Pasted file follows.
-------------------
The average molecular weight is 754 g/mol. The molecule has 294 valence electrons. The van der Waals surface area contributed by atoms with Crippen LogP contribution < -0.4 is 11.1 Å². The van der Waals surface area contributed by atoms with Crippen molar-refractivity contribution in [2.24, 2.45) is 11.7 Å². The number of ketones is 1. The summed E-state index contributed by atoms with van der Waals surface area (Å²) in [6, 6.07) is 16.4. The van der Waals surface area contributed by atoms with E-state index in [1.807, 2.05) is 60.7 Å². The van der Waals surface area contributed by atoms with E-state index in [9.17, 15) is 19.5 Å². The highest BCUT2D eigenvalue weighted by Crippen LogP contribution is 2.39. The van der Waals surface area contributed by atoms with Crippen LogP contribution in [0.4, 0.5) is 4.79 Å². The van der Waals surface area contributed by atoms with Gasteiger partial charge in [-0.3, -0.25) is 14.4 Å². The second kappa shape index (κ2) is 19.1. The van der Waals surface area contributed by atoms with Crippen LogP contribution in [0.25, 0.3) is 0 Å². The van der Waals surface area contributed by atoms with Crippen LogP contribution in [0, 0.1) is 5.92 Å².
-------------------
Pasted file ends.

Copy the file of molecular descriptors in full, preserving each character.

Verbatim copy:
The average molecular weight is 754 g/mol. The molecule has 294 valence electrons. The van der Waals surface area contributed by atoms with Crippen LogP contribution < -0.4 is 11.1 Å². The van der Waals surface area contributed by atoms with Crippen molar-refractivity contribution in [2.24, 2.45) is 11.7 Å². The number of ketones is 1. The summed E-state index contributed by atoms with van der Waals surface area (Å²) in [6, 6.07) is 16.4. The van der Waals surface area contributed by atoms with E-state index in [1.807, 2.05) is 60.7 Å². The van der Waals surface area contributed by atoms with E-state index in [9.17, 15) is 19.5 Å². The highest BCUT2D eigenvalue weighted by Crippen LogP contribution is 2.39. The van der Waals surface area contributed by atoms with Crippen LogP contribution in [0.4, 0.5) is 4.79 Å². The van der Waals surface area contributed by atoms with Gasteiger partial charge in [-0.3, -0.25) is 14.4 Å². The second kappa shape index (κ2) is 19.1. The van der Waals surface area contributed by atoms with Crippen LogP contribution in [0.25, 0.3) is 0 Å². The van der Waals surface area contributed by atoms with Crippen LogP contribution in [0, 0.1) is 5.92 Å².